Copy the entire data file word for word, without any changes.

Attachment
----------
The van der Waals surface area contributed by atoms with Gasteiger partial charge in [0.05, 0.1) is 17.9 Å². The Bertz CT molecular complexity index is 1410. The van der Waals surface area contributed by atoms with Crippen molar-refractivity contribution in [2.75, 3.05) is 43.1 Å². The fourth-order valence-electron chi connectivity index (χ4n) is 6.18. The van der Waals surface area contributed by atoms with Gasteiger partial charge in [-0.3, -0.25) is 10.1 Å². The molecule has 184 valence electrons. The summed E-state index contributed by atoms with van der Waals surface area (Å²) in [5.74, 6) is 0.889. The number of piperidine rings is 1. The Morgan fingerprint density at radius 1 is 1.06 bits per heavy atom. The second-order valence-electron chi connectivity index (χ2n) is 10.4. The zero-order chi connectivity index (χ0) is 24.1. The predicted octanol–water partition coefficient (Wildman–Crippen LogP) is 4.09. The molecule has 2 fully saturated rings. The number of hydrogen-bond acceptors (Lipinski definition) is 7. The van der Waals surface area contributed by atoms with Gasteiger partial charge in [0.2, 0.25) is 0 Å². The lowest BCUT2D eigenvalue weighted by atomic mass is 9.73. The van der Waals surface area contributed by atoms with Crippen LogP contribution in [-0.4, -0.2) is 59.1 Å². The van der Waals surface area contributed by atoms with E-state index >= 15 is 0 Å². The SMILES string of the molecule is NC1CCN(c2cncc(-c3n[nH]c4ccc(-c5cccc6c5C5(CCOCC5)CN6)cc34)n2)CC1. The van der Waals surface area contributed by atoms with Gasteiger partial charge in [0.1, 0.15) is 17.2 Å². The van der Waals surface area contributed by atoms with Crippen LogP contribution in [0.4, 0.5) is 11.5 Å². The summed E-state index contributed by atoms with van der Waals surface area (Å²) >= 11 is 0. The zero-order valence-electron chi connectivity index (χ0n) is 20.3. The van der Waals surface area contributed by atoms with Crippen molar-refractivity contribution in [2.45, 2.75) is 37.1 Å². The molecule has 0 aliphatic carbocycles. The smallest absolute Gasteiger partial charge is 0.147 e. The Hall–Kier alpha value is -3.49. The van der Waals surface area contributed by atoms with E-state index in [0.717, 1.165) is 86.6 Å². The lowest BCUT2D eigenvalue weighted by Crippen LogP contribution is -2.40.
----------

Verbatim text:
The van der Waals surface area contributed by atoms with Gasteiger partial charge in [0.05, 0.1) is 17.9 Å². The Bertz CT molecular complexity index is 1410. The van der Waals surface area contributed by atoms with Crippen molar-refractivity contribution in [2.75, 3.05) is 43.1 Å². The fourth-order valence-electron chi connectivity index (χ4n) is 6.18. The van der Waals surface area contributed by atoms with Gasteiger partial charge in [-0.3, -0.25) is 10.1 Å². The molecule has 184 valence electrons. The summed E-state index contributed by atoms with van der Waals surface area (Å²) in [5.74, 6) is 0.889. The number of piperidine rings is 1. The Morgan fingerprint density at radius 1 is 1.06 bits per heavy atom. The second-order valence-electron chi connectivity index (χ2n) is 10.4. The zero-order chi connectivity index (χ0) is 24.1. The predicted octanol–water partition coefficient (Wildman–Crippen LogP) is 4.09. The molecule has 2 fully saturated rings. The number of hydrogen-bond acceptors (Lipinski definition) is 7. The van der Waals surface area contributed by atoms with Gasteiger partial charge in [0.2, 0.25) is 0 Å². The lowest BCUT2D eigenvalue weighted by atomic mass is 9.73. The van der Waals surface area contributed by atoms with Crippen LogP contribution in [-0.4, -0.2) is 59.1 Å². The van der Waals surface area contributed by atoms with E-state index >= 15 is 0 Å². The SMILES string of the molecule is NC1CCN(c2cncc(-c3n[nH]c4ccc(-c5cccc6c5C5(CCOCC5)CN6)cc34)n2)CC1. The van der Waals surface area contributed by atoms with Gasteiger partial charge in [0.1, 0.15) is 17.2 Å². The van der Waals surface area contributed by atoms with Crippen LogP contribution in [0.4, 0.5) is 11.5 Å². The summed E-state index contributed by atoms with van der Waals surface area (Å²) >= 11 is 0. The zero-order valence-electron chi connectivity index (χ0n) is 20.3. The van der Waals surface area contributed by atoms with Crippen molar-refractivity contribution in [2.45, 2.75) is 37.1 Å². The molecule has 0 aliphatic carbocycles. The smallest absolute Gasteiger partial charge is 0.147 e. The Hall–Kier alpha value is -3.49. The van der Waals surface area contributed by atoms with E-state index in [0.717, 1.165) is 86.6 Å². The lowest BCUT2D eigenvalue weighted by Crippen LogP contribution is -2.40.